Dated: April 2, 2007.
By Mr. Leonardo Torricini
I used these toysoldiers for a small temporary diorama, they are a mix of conversions and pieces from many sets of different producers (Hat, Orion, Airfix, Esci, Zwezda), to make a first test of the position of some pieces for a bigger siege diorama, I haven't painted the shields yet as I still don't know whith what symbols to make them, it depends by who I'll choose for the sieged part.
In a recent documentary I've discovered that in the legions there was also some medics. So I worked converting some pieces to make dead, woundeds, soccourers and a medic.
Here's a quite curious aspect especially in the static modeling, I don't mean to criticize productions, or wreck the fun and mindless joyful aspect of toysoldiers with sad considerations, just a thought: there's plenty of choice in the wide variety of roman legionaries miniatures, but there's a lack or the even the absence (parform few exceptions for this historical period as for all the others) of dead and/or wounded figures. A bit strange...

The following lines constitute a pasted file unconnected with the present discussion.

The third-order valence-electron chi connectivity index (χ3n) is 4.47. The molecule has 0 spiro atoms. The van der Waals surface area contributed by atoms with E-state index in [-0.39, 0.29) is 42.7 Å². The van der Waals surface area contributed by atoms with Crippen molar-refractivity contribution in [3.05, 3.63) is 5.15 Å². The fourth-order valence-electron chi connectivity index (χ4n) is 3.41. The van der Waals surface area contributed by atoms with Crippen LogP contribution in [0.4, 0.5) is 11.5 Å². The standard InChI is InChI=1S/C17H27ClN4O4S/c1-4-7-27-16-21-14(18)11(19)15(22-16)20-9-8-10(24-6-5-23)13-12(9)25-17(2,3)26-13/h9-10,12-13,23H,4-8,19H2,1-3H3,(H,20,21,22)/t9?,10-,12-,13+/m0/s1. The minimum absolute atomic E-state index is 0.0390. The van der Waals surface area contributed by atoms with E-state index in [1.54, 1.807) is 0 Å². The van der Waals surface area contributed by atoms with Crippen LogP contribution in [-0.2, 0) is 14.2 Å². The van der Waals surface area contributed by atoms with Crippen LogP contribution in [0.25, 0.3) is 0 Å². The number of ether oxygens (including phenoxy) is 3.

It looks weird in the battle dioramas, How's that? Dozens, sometimes even hundreds of fighting figures, and no one laying dead or wounded, or at least the same dead or wounded figure repeating in some parts of the diorama, in the same positions. Luckily there are some poses that can already used without changes or just with little modifications, but is always possible to do something more and better.
Perhaps unconsciously we want to exorcise the horrors of war? There's no need to remind that the war is a bad thing, especially today with all the news from many part of the world, reminding us that war always means (but especially nowadays) the failure of intelligence and the triumph of stupidity. I think anyway that further the educational and correct aspects, it wold be an improvement of the quality of productions and of the realism of dioramas, if more figures of that kind would be available.
Anyway is just to use a bit if fantasy, to find the compatible existing figures that can fit for the needed position, and with some conversion work (much easier on resin or hard plastic pieces) we can avoid not only the repetititve poses, but even create new positions for any pose and pourpose.
It's a longer job compared to the only painting, but it can be well worth I hope, it will take some months (I have also many other things to do too) when the siege diorama will be ready I'll show the results.
Hoping you'll appreciate this test.
Many thanks to Mr. Torricini.
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